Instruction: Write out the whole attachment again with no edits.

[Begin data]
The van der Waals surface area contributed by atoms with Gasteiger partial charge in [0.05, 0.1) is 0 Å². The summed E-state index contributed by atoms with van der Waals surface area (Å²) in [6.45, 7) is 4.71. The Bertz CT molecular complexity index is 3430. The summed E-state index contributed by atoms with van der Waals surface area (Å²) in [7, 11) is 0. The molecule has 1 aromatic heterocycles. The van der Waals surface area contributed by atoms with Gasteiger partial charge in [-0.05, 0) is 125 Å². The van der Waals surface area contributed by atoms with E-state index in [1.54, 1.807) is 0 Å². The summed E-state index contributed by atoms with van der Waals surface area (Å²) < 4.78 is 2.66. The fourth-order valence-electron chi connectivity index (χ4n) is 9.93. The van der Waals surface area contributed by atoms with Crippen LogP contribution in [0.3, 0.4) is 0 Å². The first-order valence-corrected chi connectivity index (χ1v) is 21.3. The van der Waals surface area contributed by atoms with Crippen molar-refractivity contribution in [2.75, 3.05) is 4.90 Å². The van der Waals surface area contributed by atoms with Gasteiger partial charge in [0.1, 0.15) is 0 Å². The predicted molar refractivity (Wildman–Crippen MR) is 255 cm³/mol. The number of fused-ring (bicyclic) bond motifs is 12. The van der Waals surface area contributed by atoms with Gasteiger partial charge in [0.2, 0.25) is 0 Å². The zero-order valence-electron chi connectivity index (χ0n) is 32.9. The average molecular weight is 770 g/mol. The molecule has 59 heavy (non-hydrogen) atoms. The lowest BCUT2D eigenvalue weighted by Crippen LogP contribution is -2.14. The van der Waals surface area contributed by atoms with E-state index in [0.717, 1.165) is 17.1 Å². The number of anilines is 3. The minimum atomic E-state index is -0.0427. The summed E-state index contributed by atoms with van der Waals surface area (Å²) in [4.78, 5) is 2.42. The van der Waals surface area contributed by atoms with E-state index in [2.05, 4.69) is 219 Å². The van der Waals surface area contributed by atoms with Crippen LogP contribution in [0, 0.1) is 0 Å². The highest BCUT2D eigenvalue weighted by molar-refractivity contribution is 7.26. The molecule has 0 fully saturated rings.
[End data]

The van der Waals surface area contributed by atoms with Gasteiger partial charge in [0.05, 0.1) is 0 Å². The summed E-state index contributed by atoms with van der Waals surface area (Å²) in [6.45, 7) is 4.71. The Bertz CT molecular complexity index is 3430. The summed E-state index contributed by atoms with van der Waals surface area (Å²) in [7, 11) is 0. The molecule has 1 aromatic heterocycles. The van der Waals surface area contributed by atoms with Gasteiger partial charge in [-0.05, 0) is 125 Å². The van der Waals surface area contributed by atoms with E-state index in [1.54, 1.807) is 0 Å². The summed E-state index contributed by atoms with van der Waals surface area (Å²) < 4.78 is 2.66. The fourth-order valence-electron chi connectivity index (χ4n) is 9.93. The van der Waals surface area contributed by atoms with Crippen LogP contribution in [0.3, 0.4) is 0 Å². The first-order valence-corrected chi connectivity index (χ1v) is 21.3. The van der Waals surface area contributed by atoms with Crippen molar-refractivity contribution in [2.75, 3.05) is 4.90 Å². The van der Waals surface area contributed by atoms with Gasteiger partial charge in [0.1, 0.15) is 0 Å². The predicted molar refractivity (Wildman–Crippen MR) is 255 cm³/mol. The number of fused-ring (bicyclic) bond motifs is 12. The van der Waals surface area contributed by atoms with Gasteiger partial charge in [0.2, 0.25) is 0 Å². The zero-order valence-electron chi connectivity index (χ0n) is 32.9. The average molecular weight is 770 g/mol. The molecule has 59 heavy (non-hydrogen) atoms. The lowest BCUT2D eigenvalue weighted by Crippen LogP contribution is -2.14. The van der Waals surface area contributed by atoms with E-state index in [0.717, 1.165) is 17.1 Å². The number of anilines is 3. The minimum atomic E-state index is -0.0427. The summed E-state index contributed by atoms with van der Waals surface area (Å²) in [4.78, 5) is 2.42. The van der Waals surface area contributed by atoms with E-state index in [2.05, 4.69) is 219 Å². The van der Waals surface area contributed by atoms with Crippen LogP contribution in [0, 0.1) is 0 Å². The highest BCUT2D eigenvalue weighted by molar-refractivity contribution is 7.26. The molecule has 0 fully saturated rings.